As you may or may not recall - all depending on how long you have been reading this blog - I saw Giorgos Lanthimos' Dogtooth at the Melbourne International Film Festival in 2009. I did not like it and walked out at around the 50-minute mark. I had been battling a particularly deranged variation of the flu (I maintain it was swine!) at the time, so I decided to pack up my belongings, go home and sleep. I've never second-guessed myself or regretted it, but my interest was recently piqued again by the film's Oscar nomination. Dogtooth received a local DVD release at last in mid-February and I decided to place it on my Quickflix queue to give it a re-evaluation and last night I finally watched it.
I can confirm that I made it through all 90 minutes this time. And not just that, but I didn't actively hate it, either! I think we can consider this a win for the film. Alas, I'm not all retroactive "masterpiece" on the beast.
One of major issues with the film beforehand was its almost slavish devotion to arthouse conventions just as much as mainstream films are to their own traditions. Unfortunately, I still think they suffocate the film for large stretches. The long, unmoving camera shots; the flat-toned acting that would be called "Ed Wood-ian" if it were in English; the abrupt end that doesn't give any sort of closure whatsoever; the numerous "look! i'm evocative!" moments that all but call for the film to be retitled Taboo: The Movie. The acting is the one I am most confused by. Were they acting? They all sounded like particularly bad amateur actors reading of cue cards. I could understand this from the children due to their sheltered upbringing, but the adults, too? Maybe someone could fill me in on the reasons for this? And unlike, say, Sofia Coppola's Somewhere, which uses a very similar visual style, I didn't think the static camera was all that interesting here.
Nevertheless, without the blur of disease I found some quite interesting things being said about the natural desires and instincts of young people. No matter how much you shelter them, a teenager (were they teenagers?) will always face certain issues in their life. The boy working out before his meeting with Christina was particularly telling. And, surprisingly, of all the provocative stuff being thrust about, it was the incest that felt most natural and relevant. Go figure.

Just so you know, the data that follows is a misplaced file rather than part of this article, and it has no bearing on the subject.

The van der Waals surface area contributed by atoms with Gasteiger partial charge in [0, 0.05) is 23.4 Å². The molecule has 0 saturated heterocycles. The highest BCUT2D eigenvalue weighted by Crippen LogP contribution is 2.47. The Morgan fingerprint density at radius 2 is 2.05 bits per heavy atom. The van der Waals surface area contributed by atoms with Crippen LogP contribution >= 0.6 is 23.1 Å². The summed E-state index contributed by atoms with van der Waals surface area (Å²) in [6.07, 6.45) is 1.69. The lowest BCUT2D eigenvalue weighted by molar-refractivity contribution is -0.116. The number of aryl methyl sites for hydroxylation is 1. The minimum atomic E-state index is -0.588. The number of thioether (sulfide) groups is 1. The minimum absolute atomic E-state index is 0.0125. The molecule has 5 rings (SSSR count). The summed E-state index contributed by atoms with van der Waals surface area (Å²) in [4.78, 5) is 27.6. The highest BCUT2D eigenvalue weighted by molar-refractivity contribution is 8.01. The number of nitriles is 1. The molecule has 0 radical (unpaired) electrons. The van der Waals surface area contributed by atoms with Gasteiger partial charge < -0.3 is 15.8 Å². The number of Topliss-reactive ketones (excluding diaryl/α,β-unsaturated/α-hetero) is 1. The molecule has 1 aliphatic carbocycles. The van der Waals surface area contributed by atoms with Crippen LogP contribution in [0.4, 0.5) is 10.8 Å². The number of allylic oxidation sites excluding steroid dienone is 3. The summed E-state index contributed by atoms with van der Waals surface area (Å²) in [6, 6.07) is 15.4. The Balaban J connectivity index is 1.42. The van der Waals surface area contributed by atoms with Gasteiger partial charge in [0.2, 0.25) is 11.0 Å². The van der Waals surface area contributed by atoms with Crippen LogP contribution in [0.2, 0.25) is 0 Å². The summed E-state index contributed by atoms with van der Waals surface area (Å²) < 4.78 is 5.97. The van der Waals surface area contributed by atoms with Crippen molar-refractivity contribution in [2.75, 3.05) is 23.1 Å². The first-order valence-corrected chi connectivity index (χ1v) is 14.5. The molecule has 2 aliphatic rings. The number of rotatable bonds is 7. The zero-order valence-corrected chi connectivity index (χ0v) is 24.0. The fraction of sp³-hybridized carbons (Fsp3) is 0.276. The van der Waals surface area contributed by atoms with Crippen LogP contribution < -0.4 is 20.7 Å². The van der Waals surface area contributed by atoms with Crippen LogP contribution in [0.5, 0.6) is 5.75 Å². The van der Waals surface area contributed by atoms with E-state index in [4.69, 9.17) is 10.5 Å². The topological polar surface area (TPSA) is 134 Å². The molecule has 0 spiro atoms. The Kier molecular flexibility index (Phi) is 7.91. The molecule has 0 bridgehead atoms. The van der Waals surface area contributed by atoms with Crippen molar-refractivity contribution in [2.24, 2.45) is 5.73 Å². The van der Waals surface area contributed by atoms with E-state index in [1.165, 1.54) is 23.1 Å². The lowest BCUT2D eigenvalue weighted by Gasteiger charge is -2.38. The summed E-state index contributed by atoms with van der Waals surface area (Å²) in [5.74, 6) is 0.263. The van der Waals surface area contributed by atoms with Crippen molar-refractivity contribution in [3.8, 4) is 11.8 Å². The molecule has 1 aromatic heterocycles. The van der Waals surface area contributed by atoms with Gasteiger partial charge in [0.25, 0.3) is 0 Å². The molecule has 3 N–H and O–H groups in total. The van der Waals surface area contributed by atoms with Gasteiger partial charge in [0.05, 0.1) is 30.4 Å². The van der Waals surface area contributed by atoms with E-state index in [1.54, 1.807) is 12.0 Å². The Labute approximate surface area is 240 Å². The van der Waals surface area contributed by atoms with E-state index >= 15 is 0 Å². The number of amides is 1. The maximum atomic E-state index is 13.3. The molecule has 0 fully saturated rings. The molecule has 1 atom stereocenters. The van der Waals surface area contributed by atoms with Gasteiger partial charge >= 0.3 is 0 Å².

As an unconventional take on an issue that has being more and more prevalent in recent years, I still can't say Dogtooth entirely worked for me. I can't quite tell whether I a) didn't "get" it at all, or b) I "got" it much earlier than Lanthimos thinks I should and then spent the rest of the movie feeling scenes were unnecessary. "Oh, another scene where the kids do some weird taught behaviour as if it's normal? Sure!" But I feel like I can now at least marginally appreciate what's trying to be said. I will say that no matter how much my opinion may have varied, I can say quite firmly that I didn't find it "hilarious" like this poster quote from Nicolas Rapold in the New York Times would have me think.
If I had to do MIFF2009 over again, however, I wouldn't change a thing. I'll always have Dogtooth as a reminder of how one's state of mind can have an impact on the reader of a film. It's good to be reminded that opinions change over time. I routinely find myself at odds with people who think their opinion is most definitely the right one - honestly, how many times have you read a commenter at a blog say "fact is, you're wrong! the movie is great/terrible" - as I've always held the belief that if films weren't meant to be subjective then what's the point? And it's particularly nice, if a tad confusing, to be subjective with my own self. This could lead to all sorts of doubts and worries about movies that I have no desire or time to watch a second time just to decide whether my initial reaction was right. And even then... I can't erase the fact that I loathed Dogtooth upon initial viewing. What makes this second viewing any more "correct" than the first?
I feel like I'm sending myself down a dangerous warren that I don't have the inclination to dive into.
Funny story: I recently visited my hometown of Geelong for my brother's birthday and whilst sitting around my mother asks if I'd seen Dogtooth (after an initial "dog... dog... something" forgetfulness of the title.) I chuckled and said I'd see half of it. Mum didn't quite know what to think of it, but I was suitable impressed that she'd seen it (it aired on Foxtel). My mum is a curious woman though - our film conversations can routinely swing from discussing Michael Haneke's Hidden to, er, Tom Shadyak's Evan Almighty and our opinions differed wildly on Shutter Island, which she watched multiple times within a few days. Hmmm. As for Dogtooth, she was much in the "I don't quite know what to think of it" camp, which is as understandable a place to be as any other, I suspect. She had to cover her eyes during the infamous feline scene, but didn't every cat lover? :(
So, take away from all of this whatever you choose to. I'm going to mark Dogtooth up to a C+, which is certainly an improvement! I'm going to leave you with my favourite image from the film. I liked it a lot because it the one that felt most like a shot from Invasion of the Body Snatchers, which I think would make an interesting double feature with Lanthimos' film, don't you think?
My dogtooth has fallen out and now I can move on.